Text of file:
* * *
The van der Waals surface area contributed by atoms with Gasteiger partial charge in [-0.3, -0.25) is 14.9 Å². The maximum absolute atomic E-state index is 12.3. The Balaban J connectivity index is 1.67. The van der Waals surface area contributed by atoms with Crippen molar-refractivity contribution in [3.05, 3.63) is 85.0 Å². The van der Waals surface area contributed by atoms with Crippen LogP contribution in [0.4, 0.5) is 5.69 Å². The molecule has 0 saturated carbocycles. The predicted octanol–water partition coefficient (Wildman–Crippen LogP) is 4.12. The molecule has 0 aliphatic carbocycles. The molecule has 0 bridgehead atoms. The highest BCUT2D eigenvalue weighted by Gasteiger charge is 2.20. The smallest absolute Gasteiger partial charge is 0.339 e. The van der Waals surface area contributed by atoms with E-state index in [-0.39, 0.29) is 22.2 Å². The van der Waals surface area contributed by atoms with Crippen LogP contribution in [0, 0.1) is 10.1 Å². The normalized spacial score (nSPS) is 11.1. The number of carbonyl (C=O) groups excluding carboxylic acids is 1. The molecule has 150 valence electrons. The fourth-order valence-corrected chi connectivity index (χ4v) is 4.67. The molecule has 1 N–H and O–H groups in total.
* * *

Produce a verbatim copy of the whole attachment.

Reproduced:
The van der Waals surface area contributed by atoms with Gasteiger partial charge in [-0.3, -0.25) is 14.9 Å². The maximum absolute atomic E-state index is 12.3. The Balaban J connectivity index is 1.67. The van der Waals surface area contributed by atoms with Crippen molar-refractivity contribution in [3.05, 3.63) is 85.0 Å². The van der Waals surface area contributed by atoms with Crippen LogP contribution in [0.4, 0.5) is 5.69 Å². The molecule has 0 saturated carbocycles. The predicted octanol–water partition coefficient (Wildman–Crippen LogP) is 4.12. The molecule has 0 aliphatic carbocycles. The molecule has 0 bridgehead atoms. The highest BCUT2D eigenvalue weighted by Gasteiger charge is 2.20. The smallest absolute Gasteiger partial charge is 0.339 e. The van der Waals surface area contributed by atoms with E-state index in [-0.39, 0.29) is 22.2 Å². The van der Waals surface area contributed by atoms with Crippen LogP contribution in [0, 0.1) is 10.1 Å². The normalized spacial score (nSPS) is 11.1. The number of carbonyl (C=O) groups excluding carboxylic acids is 1. The molecule has 150 valence electrons. The fourth-order valence-corrected chi connectivity index (χ4v) is 4.67. The molecule has 1 N–H and O–H groups in total.